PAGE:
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D-PIMS Weekly Market Update - Week of 10th to 16th May 2021

Today’s Monday Update:

Over the course of the last week, headlines were mostly economic or Coronavirus related:

• On Monday, Prime Minister Boris Johnson confirmed that England could continue to the next stage of his four-step plan to bring the country out of lockdown by the summer, as the COVID-19 situation improved thanks to the rollout of vaccines and social restriction measures. Under Step 3, from May 17 people will be permitted to meet up indoors for the first time in months, in groups of up to six people or two full households together. Pubs, cafes and restaurants will be able to host customers indoors, also for the first time in months and subject to certain rules. Other indoor entertainment like cinemas and sports venues will also be able to resume activity. Johnson said the government would allow families and close friends to make their own choices on social contact, but urged people not to throw caution to the wind and said social distancing must continue in workplaces, shops and restaurants.

The U.S. government and the top fuel pipeline operator in the United States on Monday, worked to secure the network that transports nearly half of the East Coast's fuel supplies, as the group suspected of a ransomware cyberattack that caused it to shutdown last week, said it was just trying to make money. The attack on Colonial Pipeline is one of the most disruptive digital ransom schemes reported. The resulting shutdown has disrupted fuel supply across the eastern United States, triggering isolated sales restrictions at retail pumps and pushing benchmark petrol prices to a three-year high.

Calls grew for India to impose a nationwide lockdown as new coronavirus cases and deaths held close to record highs on Monday, increasing pressure on the government of Prime Minister Narendra Modi. Many states have imposed strict lockdowns over the last month, while others have placed curbs on movement and shut cinemas, restaurants, pubs and shopping malls. But pressure is mounting on Modi to announce a nationwide lockdown as he did during the first wave of infections last year. He is battling criticism for allowing huge gatherings at a religious festival and holding large election rallies during the past two months even as cases surged.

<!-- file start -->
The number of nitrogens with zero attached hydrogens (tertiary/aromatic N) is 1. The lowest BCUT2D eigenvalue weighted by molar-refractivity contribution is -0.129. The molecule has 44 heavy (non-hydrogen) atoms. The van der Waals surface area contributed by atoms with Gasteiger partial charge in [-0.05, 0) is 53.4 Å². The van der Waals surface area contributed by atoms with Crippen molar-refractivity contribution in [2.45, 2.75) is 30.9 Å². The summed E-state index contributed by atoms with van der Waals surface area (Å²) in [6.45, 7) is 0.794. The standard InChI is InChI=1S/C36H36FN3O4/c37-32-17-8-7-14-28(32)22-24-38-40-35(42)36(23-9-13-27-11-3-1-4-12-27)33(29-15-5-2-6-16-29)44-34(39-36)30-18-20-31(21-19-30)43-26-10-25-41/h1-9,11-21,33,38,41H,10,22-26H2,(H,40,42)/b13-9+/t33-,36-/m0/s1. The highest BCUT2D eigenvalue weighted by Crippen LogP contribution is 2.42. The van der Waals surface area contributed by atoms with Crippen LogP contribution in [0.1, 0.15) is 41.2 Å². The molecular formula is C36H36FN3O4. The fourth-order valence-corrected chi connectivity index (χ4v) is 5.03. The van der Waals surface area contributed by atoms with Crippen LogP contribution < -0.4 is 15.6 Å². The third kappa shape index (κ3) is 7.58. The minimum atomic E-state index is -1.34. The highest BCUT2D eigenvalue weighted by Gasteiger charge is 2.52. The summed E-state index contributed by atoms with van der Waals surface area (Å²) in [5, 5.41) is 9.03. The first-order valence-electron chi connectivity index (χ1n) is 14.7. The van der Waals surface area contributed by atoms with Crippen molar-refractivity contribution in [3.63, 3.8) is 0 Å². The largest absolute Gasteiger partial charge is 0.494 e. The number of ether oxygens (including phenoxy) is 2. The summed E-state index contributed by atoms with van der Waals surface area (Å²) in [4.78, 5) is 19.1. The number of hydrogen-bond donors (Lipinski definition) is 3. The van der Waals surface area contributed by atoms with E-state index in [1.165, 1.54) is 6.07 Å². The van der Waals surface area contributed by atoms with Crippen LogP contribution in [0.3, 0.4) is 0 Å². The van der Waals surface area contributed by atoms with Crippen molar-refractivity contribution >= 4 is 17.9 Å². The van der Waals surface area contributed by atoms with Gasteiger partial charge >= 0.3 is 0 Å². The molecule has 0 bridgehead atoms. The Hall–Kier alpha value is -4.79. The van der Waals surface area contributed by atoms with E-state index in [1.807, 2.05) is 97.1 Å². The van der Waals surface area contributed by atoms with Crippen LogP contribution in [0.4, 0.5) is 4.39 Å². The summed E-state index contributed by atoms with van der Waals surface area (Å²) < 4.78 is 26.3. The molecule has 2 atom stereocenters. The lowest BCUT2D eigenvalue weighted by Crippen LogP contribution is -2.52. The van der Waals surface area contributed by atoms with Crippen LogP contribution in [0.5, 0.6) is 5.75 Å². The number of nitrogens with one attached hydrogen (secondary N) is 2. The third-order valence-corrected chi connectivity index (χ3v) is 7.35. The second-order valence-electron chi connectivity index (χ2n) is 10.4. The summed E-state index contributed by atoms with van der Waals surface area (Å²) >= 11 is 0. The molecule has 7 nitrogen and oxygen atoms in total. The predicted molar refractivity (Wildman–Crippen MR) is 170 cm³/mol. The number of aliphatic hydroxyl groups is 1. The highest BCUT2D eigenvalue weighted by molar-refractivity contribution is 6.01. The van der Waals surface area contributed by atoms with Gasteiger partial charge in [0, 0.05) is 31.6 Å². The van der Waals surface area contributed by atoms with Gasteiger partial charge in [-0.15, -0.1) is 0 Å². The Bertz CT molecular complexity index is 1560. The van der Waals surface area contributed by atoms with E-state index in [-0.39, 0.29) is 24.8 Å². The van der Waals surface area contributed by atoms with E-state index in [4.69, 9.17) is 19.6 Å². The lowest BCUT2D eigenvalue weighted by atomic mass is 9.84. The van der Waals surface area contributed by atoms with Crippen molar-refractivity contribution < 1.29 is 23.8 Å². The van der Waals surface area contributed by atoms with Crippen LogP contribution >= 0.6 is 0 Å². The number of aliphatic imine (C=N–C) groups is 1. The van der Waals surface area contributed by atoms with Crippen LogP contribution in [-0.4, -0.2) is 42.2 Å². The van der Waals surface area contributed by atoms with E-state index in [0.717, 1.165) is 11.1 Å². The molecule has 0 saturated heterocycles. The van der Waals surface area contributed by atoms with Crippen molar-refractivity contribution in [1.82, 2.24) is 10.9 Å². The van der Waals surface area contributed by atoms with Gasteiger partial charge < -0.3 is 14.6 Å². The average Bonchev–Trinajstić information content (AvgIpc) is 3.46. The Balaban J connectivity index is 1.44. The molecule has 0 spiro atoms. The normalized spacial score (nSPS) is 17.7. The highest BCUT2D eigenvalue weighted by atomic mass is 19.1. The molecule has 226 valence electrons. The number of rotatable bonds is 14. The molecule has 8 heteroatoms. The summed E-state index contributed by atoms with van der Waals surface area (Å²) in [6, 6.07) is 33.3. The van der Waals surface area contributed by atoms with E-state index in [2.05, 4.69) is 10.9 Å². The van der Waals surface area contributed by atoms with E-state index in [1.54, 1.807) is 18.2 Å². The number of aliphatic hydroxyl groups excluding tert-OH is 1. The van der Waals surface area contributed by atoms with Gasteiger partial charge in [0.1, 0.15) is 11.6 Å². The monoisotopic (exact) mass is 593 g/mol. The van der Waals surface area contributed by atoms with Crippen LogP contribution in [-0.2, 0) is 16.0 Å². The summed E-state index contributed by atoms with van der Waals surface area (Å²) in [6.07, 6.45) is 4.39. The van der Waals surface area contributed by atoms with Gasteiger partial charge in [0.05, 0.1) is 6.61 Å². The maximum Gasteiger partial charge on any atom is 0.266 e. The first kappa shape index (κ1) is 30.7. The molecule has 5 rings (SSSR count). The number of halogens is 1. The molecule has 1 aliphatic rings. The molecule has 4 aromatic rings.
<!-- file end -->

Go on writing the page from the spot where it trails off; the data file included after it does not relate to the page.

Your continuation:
• British Prime Minister Boris Johnson promised to tackle inequality and “level up” the country on Tuesday, with a post-pandemic raft of laws presented by Queen Elizabeth to parliament.
In a ceremony stripped back because of the COVID-19 pandemic, the queen, who wore a day dress instead of the usual robes and crown, read out the bills the government hopes to pass during the next year on everything from job creation and healthcare to stripping back post-Brexit bureaucracy.

• On Friday in the US, the Dow Jones Industrial Index and the S&P 500 were set for their steepest weekly drop since January, after stronger-than-expected inflation data, signs of labour shortage and higher commodity prices over the week raised bets the Federal Reserve would have to pare back its crisis level support.

U.S. retail sales unexpectedly stalled in April as the boost from stimulus checks faded, but an acceleration is likely in the coming months amid record savings and a reopening economy.
The Commerce Department said on Friday the unchanged reading in retail sales last month followed a 10.7% surge in March, an upward revision from the previously reported 9.7% increase. Economists polled by Reuters had forecast retail sales would rise 1.0%. Retail sales surged 51.2% on a year-on-year basis.

• Over the week, the main Global Stockmarkets were mostly down, especially in the Far East. The investment D-PIMS Portfolios were down for the week, especially the higher risk portfolios.

 

The value of investments and the income from them can fall as well as rise and you may not get back the original amount you invested.


Past Performance is no guarantee of, or guide to future returns.


The comments made above represent our interpretation of events and market views and are in no way a guarantee of future investment performance.
 

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